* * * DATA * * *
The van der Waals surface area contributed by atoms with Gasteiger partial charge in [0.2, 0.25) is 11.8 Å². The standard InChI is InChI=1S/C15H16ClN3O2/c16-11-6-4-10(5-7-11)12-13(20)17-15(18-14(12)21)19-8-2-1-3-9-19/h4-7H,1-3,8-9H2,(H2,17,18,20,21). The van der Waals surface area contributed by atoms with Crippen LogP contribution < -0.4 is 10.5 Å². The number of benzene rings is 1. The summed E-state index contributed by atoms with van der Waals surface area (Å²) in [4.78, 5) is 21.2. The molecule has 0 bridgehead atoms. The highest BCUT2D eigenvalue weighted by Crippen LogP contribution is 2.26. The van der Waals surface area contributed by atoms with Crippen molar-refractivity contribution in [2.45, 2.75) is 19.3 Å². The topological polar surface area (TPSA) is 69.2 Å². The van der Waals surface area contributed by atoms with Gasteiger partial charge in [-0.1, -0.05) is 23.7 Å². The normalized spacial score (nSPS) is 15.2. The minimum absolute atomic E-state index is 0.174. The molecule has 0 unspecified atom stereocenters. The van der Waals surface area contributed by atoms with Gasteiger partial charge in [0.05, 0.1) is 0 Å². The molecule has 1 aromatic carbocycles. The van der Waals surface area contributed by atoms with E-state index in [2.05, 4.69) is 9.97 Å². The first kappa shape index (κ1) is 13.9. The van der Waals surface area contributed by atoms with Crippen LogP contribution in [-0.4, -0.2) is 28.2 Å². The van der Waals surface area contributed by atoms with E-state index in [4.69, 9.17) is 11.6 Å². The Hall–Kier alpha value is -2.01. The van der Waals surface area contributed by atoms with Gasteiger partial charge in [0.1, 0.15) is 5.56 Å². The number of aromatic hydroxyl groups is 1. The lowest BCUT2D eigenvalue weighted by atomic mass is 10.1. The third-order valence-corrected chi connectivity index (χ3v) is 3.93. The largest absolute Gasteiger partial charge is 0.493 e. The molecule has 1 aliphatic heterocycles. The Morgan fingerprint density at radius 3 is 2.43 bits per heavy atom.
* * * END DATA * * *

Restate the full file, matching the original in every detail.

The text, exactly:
The van der Waals surface area contributed by atoms with Gasteiger partial charge in [0.2, 0.25) is 11.8 Å². The standard InChI is InChI=1S/C15H16ClN3O2/c16-11-6-4-10(5-7-11)12-13(20)17-15(18-14(12)21)19-8-2-1-3-9-19/h4-7H,1-3,8-9H2,(H2,17,18,20,21). The van der Waals surface area contributed by atoms with Crippen LogP contribution < -0.4 is 10.5 Å². The number of benzene rings is 1. The summed E-state index contributed by atoms with van der Waals surface area (Å²) in [4.78, 5) is 21.2. The molecule has 0 bridgehead atoms. The highest BCUT2D eigenvalue weighted by Crippen LogP contribution is 2.26. The van der Waals surface area contributed by atoms with Crippen molar-refractivity contribution in [2.45, 2.75) is 19.3 Å². The topological polar surface area (TPSA) is 69.2 Å². The van der Waals surface area contributed by atoms with Gasteiger partial charge in [-0.1, -0.05) is 23.7 Å². The normalized spacial score (nSPS) is 15.2. The minimum absolute atomic E-state index is 0.174. The molecule has 0 unspecified atom stereocenters. The van der Waals surface area contributed by atoms with Gasteiger partial charge in [0.05, 0.1) is 0 Å². The molecule has 1 aromatic carbocycles. The van der Waals surface area contributed by atoms with E-state index in [2.05, 4.69) is 9.97 Å². The first kappa shape index (κ1) is 13.9. The van der Waals surface area contributed by atoms with Crippen LogP contribution in [-0.4, -0.2) is 28.2 Å². The van der Waals surface area contributed by atoms with E-state index in [4.69, 9.17) is 11.6 Å². The Hall–Kier alpha value is -2.01. The van der Waals surface area contributed by atoms with Gasteiger partial charge in [0.1, 0.15) is 5.56 Å². The number of aromatic hydroxyl groups is 1. The lowest BCUT2D eigenvalue weighted by atomic mass is 10.1. The third-order valence-corrected chi connectivity index (χ3v) is 3.93. The largest absolute Gasteiger partial charge is 0.493 e. The molecule has 1 aliphatic heterocycles. The Morgan fingerprint density at radius 3 is 2.43 bits per heavy atom.